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The few fragmentary documents we possess concerning the life of Mattio Rampollini portray a figure caught up in the tormented historical events that accompanied the blossoming of the madrigal, and which are characteristic of the climate in Florence throughout the first half of the sixteenth century. Born in 1497 at Castel Fiorentino near Florence, where he learnt the art of counterpoint, probably under Bartolomeo degli Organi and perhaps Heinric Isaac, Rampollini obtained his first official position in 1515, when he was appointed singing teacher to the clergy of San Lorenzo, a church connected to the Medici family. In 1520, as the designated successor to Bernardo Pisano, he was appointed to head the cappella of Santa Maria del Fiore, which he directed until 1528. Although it is very likely that during this period Rampollini came into contact with Philippe Verdelot, whose name appears several times in the cathedral records, we have no evidence that he moved in the Florentine circles that made the earliest experiments with the madrigal, and were well-known for their republican, anti-Medici sentiments. This would seem to be confirmed by the fact that between 1528 and 1530, during the insurrection that saw the expulsion of the Medici family from Florence and the installation of a new republican government, he was not in the city. He returned only after Cosimo II de' Medici had regained power, and was promptly appointed to a post in the family chapel, which he retained until 1534. After this we almost completely lose track of Rampollini: the only certainty is that he died at Florence in 1553.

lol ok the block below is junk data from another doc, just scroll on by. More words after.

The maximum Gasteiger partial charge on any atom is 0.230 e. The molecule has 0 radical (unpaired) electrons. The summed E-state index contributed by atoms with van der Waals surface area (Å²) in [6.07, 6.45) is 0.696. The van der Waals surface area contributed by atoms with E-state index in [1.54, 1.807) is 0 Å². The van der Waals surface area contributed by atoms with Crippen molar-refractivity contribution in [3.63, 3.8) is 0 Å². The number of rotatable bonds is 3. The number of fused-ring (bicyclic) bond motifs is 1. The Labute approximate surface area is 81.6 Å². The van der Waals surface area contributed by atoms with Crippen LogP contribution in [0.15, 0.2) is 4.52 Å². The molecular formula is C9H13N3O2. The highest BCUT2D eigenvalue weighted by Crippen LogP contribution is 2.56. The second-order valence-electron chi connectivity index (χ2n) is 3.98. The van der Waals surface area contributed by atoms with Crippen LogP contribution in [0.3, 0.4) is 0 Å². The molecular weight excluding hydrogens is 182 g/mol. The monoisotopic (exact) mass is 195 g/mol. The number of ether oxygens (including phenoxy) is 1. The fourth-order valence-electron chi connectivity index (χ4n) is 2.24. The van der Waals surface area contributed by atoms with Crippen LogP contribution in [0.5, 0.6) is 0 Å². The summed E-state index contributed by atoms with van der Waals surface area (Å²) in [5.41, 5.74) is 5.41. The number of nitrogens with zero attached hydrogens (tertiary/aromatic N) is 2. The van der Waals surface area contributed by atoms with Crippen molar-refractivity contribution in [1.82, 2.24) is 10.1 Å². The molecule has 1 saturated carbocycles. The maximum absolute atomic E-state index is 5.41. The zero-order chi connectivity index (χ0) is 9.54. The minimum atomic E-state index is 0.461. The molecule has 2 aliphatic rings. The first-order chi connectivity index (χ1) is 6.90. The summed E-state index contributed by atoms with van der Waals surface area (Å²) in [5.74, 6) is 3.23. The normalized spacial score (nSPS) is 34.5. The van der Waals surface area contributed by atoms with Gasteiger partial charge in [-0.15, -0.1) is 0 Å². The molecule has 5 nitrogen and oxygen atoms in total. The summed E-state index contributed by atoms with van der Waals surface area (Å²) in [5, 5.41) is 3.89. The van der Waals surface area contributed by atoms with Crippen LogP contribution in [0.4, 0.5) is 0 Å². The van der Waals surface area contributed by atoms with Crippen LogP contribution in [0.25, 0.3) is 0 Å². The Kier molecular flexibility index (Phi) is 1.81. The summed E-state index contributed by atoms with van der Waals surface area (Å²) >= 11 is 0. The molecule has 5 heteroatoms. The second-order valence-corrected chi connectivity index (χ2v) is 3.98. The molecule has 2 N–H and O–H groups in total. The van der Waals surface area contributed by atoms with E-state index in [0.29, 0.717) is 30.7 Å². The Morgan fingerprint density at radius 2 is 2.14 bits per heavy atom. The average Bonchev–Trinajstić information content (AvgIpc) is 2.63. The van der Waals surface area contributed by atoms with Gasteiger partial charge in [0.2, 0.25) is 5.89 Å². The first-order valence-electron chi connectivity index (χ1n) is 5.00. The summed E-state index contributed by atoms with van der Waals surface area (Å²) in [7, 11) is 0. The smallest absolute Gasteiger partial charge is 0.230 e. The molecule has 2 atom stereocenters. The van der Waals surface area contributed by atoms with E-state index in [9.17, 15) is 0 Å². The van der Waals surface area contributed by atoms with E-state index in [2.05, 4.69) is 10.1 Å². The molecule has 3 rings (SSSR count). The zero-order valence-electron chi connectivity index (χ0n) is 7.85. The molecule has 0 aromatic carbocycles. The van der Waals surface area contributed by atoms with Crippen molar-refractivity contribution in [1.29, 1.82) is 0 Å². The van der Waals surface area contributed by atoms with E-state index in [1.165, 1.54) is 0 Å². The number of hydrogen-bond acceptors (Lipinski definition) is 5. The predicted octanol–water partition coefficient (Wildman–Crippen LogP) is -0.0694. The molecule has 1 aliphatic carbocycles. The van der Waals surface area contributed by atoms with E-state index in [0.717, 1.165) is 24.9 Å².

This gap in his biography between 1534 and 1553 is all the more serious when one realises that it is precisely to this period that the whole of Rampollini's extant output of music must belong: the two madrigals composed in 1539 for the marriage of Cosimo de' Medici and Eleanor of Toledo, and the fifty madrigals published as Il Primo Libro de la Musica di M Mattio Rampollini Excellente Musico Fiorentino sopra di alcune Canzoni del Divin Poeta M. Francesco Petrarca (The First Book of music by Master Mattio Rampollini, excellent Florentine musician, on canzoni by the divine poet Francesco Petrarca). In the overall context of the sixteenth-century madrigal, the Libro de la Musica of Mattio Rampollini constitutes an emblematic case in every respect. Printed at Lyons on the presses of Jacques Moderne, the volume - which bears no date of publication, but can be assigned to the years between 1546 and 1554 - is one of the few books of madrigals produced outside the frontiers of Italy before the successful anthologies of Orlande de Lassus. The fact that it comprises seven complete cycles of madrigals, each of them setting a canzone taken from Petrarch's Rerum vulgarium frag-menta, places Rampollini's collection among the first of its kind to have been published. In the wake of a new aesthetic conception born of the reflections on poetic language initiated by Pietro Bembo, the flood of madrigals that poured from the printing presses from the 1540s onwards drew abundantly on the lyrics of Petrarch, who was elevated to the status of a model of form and style. Rampollini himself refers to these trends in the dedicatory epistle, in which - alongside Josquin, padre della musica - he mentions Adrian Willaert and Jacquet de Berchem among the men most worthy to compose on the 'lofty, sweet and musical words' of Petrarch, thus showing that he knew their most recent madrigal productions.